Saturday, June 10, 2006

Akeelah stings Starbucks, now what?

Marketing Begins At Home is critical of Starbuck's initial foray into movie marketing, by noting that the coffee store chain pumped $20 million into its marketing plan for a movie that took home less than that at the box office.


But the big question is, what does Starbucks do now? I'm sure they aren't going to stop marketing movies because Akeelah and the Bee stunk it up at the box office, but will they alter their promotional campaign for the next movie they feature?

This is what I wrote about this promotion 2 months ago on BMA:
But the key to the success of the in-store promotion will likely come from the Starbucks employees, or baristas. Each barista has either been given an advance screener copy of the movie to watch, or a DVD containing the trailer. I would have made sure that every barista had an advance screener to see the whole film, which I think is a great idea. Where they lose me is that they are 'encouraging' the baristas to discuss the film with customers. This IMO is a very fine line to walk, as many baristas might be too 'pushy' with their promotion of the film. IMO it would have been better to give all the baristas the complete screener, then let them bring up the movie naturally, if a customer mentions it, or is seen interacting with one of the in-store promotional materials. That way you could organically create the 'wow this must be a good movie because everyone has seen it' buzz.

As expected, it was a fine-line that Starbucks apparently tripped over. Both Chris Thilk and Joe Jaffe noted that the problem wasn't that the baristas were too pushy in promoting the film, but rather that they knew little to nothing about it. Both gentlemen found that the baristas at the Starbucks they visited didn't know what the film was about, and when Chris asked one employee what training materials she had been given on the film, she acted embarrassed and avoided the question.

It seems as if Starbucks went heavy on in-store signage and promotional materials, and skimmed on actually educating their employees on what the movie was about, and why anyone would care to see it. But even the in-store promotional material missed the mark, as many customers mistook words on their green cup sleeves that were meant to tie-into promotion for Akeelah, as actually being new coffee flavors.

This promotion had a very small window of opportunity for success. That window relied on making sure that baristas had seen and understood the film before the promotion ever began, then allow them to promote the film to customers NATURALLY, not by pushing it on customers that weren't interested.

Of course, the temptation to throw gobs of cash into in-store promotional materials was too great for Starbucks to resist. Instead, Bux would have been much better off, and their customers would have been much happier, if they had cut back on the in-store marketing, and instead educated their employees about Akeelah and the Bee. That way, when a customer asked their opinion of the movie, the baristas could give a valid opinion on Akeelah, and create buzz for the movie naturally.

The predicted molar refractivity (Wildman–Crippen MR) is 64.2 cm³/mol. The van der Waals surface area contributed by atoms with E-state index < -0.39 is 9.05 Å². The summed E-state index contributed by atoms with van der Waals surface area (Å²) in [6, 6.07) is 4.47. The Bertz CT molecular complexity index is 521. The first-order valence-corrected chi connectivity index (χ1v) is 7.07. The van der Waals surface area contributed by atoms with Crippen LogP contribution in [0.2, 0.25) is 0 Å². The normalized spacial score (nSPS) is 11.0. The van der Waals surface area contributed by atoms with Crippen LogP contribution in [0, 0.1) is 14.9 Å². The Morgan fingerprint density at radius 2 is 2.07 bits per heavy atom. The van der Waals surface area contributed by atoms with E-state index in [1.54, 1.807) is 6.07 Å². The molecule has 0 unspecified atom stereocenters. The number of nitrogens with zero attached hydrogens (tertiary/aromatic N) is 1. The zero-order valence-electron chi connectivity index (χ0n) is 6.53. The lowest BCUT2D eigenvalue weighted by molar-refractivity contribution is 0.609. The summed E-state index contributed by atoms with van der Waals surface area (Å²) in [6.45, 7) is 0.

My advice to Howard? If you have a second movie promotion, scale back on the in-store marketing, and empower your baristas to ORGANICALLY create word-of-mouth buzz for the film. This way, you don't confuse/anger your customers with a barrage of in-store materials, and you shift from marketing TO the community, to marketing WITH your community.

Try it, you might like it!


Anonymous said...

Good post Mack. You've also got to wonder what they were thinking promoting a kids movie (or at least that was my perception), in a place that is not really targeted for kids? The only people bringing there kids in starbucks are people who don't mind spending $4 on an orange juice for their kid. Hmm, "parents willing to spend $4 on a single orange juice" thats got to be the smallest demographic ever :-)

Anonymous said...

That promotion was so weak. I'd been impressed by the music stuff. You walk in, you hear the music, you find out or know that it's an exclusive Starbuck's product (I think that was the case). I'd also read about the cds in the news.

I asked about the music once and the guy didn't even know if that was playing but he got into the spirit of things and had some basic info or was good at fronting. Nevertheless, hearing it and having it there to buy is what caught my interest.

The Akeelah promotion just seemed like adspace at Starbuck's (far less newsworthy) and I'm not sure barista conversations would have done the trick though it sounds weird that folks at Starbuck's didn't get training materials of some kind. That's such a basic practice in retail and food service that it sounds like Starbuck's dropped the ball quite heavily.

As KK Long comments, I'm not in the demographic for that movie and didn't even ask about it. I can't remember ever seeing a child in Starbuck's, even the one on the corner of a Harris Teeter.

The key to me with the music was in being able to directly experience it in an organic way, i.e. it's the music playing in the store, not a straight up ad.

If they had launched a special product related to the movie, something you could consume that would have a direct tie-in, that might have gotten them a little closer.

But I'm looking forward to seeing what they try next.

Anonymous said...

It's ashame, because it was actually a great movie. My wife loved it. We went to the sneak preview and hyped it up to all of our friends, but people just weren't interested or the movie was gone by the time they went to go see it.